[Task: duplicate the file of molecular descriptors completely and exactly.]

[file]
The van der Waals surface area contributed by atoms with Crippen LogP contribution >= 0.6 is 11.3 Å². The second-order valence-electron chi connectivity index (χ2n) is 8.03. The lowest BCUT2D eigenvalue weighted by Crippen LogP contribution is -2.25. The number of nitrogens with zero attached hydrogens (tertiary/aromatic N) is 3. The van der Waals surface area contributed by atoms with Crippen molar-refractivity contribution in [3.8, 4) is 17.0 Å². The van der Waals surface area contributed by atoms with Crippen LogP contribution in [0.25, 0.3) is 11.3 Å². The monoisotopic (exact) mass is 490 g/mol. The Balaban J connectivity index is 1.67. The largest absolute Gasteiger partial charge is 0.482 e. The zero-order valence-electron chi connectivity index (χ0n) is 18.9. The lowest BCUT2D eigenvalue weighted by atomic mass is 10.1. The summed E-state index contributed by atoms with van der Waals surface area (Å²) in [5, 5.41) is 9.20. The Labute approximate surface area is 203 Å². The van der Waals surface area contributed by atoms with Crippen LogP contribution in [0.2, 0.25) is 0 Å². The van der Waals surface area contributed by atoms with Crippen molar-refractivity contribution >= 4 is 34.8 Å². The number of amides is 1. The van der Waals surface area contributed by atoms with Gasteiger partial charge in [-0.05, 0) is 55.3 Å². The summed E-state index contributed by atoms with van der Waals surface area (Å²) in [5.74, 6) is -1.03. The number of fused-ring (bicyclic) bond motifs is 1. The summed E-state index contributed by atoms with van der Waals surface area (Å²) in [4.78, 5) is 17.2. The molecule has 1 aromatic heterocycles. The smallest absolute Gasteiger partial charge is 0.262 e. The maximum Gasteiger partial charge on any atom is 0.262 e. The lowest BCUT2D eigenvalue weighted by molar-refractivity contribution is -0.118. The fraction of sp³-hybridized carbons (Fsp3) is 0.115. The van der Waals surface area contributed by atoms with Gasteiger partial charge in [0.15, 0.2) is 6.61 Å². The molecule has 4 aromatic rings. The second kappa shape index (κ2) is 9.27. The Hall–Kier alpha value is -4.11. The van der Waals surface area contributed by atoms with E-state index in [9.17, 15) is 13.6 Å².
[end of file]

The van der Waals surface area contributed by atoms with Crippen LogP contribution >= 0.6 is 11.3 Å². The second-order valence-electron chi connectivity index (χ2n) is 8.03. The lowest BCUT2D eigenvalue weighted by Crippen LogP contribution is -2.25. The number of nitrogens with zero attached hydrogens (tertiary/aromatic N) is 3. The van der Waals surface area contributed by atoms with Crippen molar-refractivity contribution in [3.8, 4) is 17.0 Å². The van der Waals surface area contributed by atoms with Crippen LogP contribution in [0.25, 0.3) is 11.3 Å². The monoisotopic (exact) mass is 490 g/mol. The Balaban J connectivity index is 1.67. The largest absolute Gasteiger partial charge is 0.482 e. The zero-order valence-electron chi connectivity index (χ0n) is 18.9. The lowest BCUT2D eigenvalue weighted by atomic mass is 10.1. The summed E-state index contributed by atoms with van der Waals surface area (Å²) in [5, 5.41) is 9.20. The Labute approximate surface area is 203 Å². The van der Waals surface area contributed by atoms with Crippen LogP contribution in [0.2, 0.25) is 0 Å². The van der Waals surface area contributed by atoms with Crippen molar-refractivity contribution >= 4 is 34.8 Å². The number of amides is 1. The van der Waals surface area contributed by atoms with Gasteiger partial charge in [-0.05, 0) is 55.3 Å². The summed E-state index contributed by atoms with van der Waals surface area (Å²) in [5.74, 6) is -1.03. The number of fused-ring (bicyclic) bond motifs is 1. The summed E-state index contributed by atoms with van der Waals surface area (Å²) in [4.78, 5) is 17.2. The molecule has 1 aromatic heterocycles. The smallest absolute Gasteiger partial charge is 0.262 e. The maximum Gasteiger partial charge on any atom is 0.262 e. The lowest BCUT2D eigenvalue weighted by molar-refractivity contribution is -0.118. The fraction of sp³-hybridized carbons (Fsp3) is 0.115. The van der Waals surface area contributed by atoms with Gasteiger partial charge in [0.15, 0.2) is 6.61 Å². The molecule has 4 aromatic rings. The second kappa shape index (κ2) is 9.27. The Hall–Kier alpha value is -4.11. The van der Waals surface area contributed by atoms with E-state index in [9.17, 15) is 13.6 Å².